Steve Thompson, speaking exclusively to 888sport, suggested prior to the World Cup that whilst England are clearly a side of real quality, they don’t have the required mental strength and attacking variety to eventually triumph as World Cup champions. Have the first two games bared this out?

Well, whilst Thompson’s prediction that “England don’t know how to win games” has been proved patently untrue, his comments on Billy Vunipola ring particularly true:

“Billy, he really is pivotal,” Thompson said last week, “and it will be interesting in that first game against Tonga they will go for him [as proved the case, although it was an ordeal he came out of well]. They really will go for him. If Vunipola gets an injury our game-plan could literally fall apart. That’s how big a player he is.”

Certainly, this reliance on Vunipola’s front foot ball could prove England’s undoing. There is a sense that if a top quality side matches England up front then perhaps George Ford will not look quite as assured and classy as he did against the Americans today.

This is the view of Thompson anyway, “I don’t think a 10 and 12 of Farrell and Ford is a World Cup winning combination. It doesn’t work,” he said.

Thompson went on, “Ben Youngs is the same. He’s not a leader but a maverick and he’s one of the problems at times when the games are going off a bit. He seems to lose the plot a bit. And he’s supposed to be one of the leaders? That’s a worry for me.”

Indeed, the England leadership group seems one of the key issues with this current squad. A lot has been made of the evolution that Jones has enforced in terms of personnel (ditching loyal lieutenants in Hartley, Robshaw, Care and Brown for instance) but this process has left the squad shorn of experience and leadership. Owen Farrell is an exceptional player, but is he a natural captain?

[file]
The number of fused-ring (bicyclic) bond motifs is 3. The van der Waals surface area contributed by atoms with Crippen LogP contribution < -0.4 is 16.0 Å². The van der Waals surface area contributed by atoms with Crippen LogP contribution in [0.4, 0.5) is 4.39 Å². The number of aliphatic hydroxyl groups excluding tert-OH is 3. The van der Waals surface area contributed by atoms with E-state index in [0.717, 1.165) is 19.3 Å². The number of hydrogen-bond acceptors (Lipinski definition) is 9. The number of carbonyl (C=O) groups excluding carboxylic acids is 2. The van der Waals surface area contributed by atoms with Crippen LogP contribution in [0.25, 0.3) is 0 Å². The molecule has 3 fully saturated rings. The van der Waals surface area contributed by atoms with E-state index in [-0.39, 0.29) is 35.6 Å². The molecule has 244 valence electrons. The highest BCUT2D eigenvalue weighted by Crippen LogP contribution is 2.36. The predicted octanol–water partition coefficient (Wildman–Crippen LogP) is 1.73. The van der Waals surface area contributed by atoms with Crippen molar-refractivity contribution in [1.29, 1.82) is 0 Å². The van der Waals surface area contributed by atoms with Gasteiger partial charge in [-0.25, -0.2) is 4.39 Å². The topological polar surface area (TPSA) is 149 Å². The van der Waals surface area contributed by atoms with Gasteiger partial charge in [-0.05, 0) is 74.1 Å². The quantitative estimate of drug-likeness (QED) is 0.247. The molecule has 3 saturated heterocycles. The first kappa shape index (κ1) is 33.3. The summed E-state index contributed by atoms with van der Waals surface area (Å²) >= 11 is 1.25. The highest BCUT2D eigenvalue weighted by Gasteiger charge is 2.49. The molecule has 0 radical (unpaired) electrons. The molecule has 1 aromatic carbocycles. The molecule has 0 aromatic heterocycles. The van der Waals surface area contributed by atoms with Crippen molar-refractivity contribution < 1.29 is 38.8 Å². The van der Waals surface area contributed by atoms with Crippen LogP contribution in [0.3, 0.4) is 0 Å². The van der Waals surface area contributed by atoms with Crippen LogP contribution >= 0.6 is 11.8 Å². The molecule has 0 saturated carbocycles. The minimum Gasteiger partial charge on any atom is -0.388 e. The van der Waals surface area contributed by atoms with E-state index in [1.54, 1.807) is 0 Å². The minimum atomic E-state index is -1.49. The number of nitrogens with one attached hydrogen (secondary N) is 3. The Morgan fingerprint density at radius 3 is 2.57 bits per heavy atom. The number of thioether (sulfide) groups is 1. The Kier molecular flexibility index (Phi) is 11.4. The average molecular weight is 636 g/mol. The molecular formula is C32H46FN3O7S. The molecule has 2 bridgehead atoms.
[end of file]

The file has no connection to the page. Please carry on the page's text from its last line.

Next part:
One of the few players who really stands out as a leader, however, is Jamie George. An abrasive, dynamic number two himself, Thompson knows a fair amount about quality front rowers, and in his eyes, Eddie Jones has the best hooker in the world at his disposal in George.

“The game has totally changed now and what he’s got makes him the complete hooker. The way he is around other players as well means he is one of the most important players in our squad.”

George is the archetypal modern hooker, an efficient operator in the tight, but also capable of offering creativity in the wide spaces. He has evolved into a complete player, and only Malcolm Marx and Dane Coles can hold a candle to him.

Much of what Thompson predicted, then, appears to be the case. Nevertheless, it is hard to read too much into the last two performances. Whilst the score lines suggest comfortable victories, England are unlikely to be truly satisfied.

They have lost the fluency that was so integral in the victory in Ireland at the start of the Six Nations. That must be the template for a complete performance. To beat Argentina and France they will need to find it again.


Written by Joe Ronan

Read the full 888sport interview with Steve Thompson, including his thoughts on why Jamie George is the complete hooker and the best in the world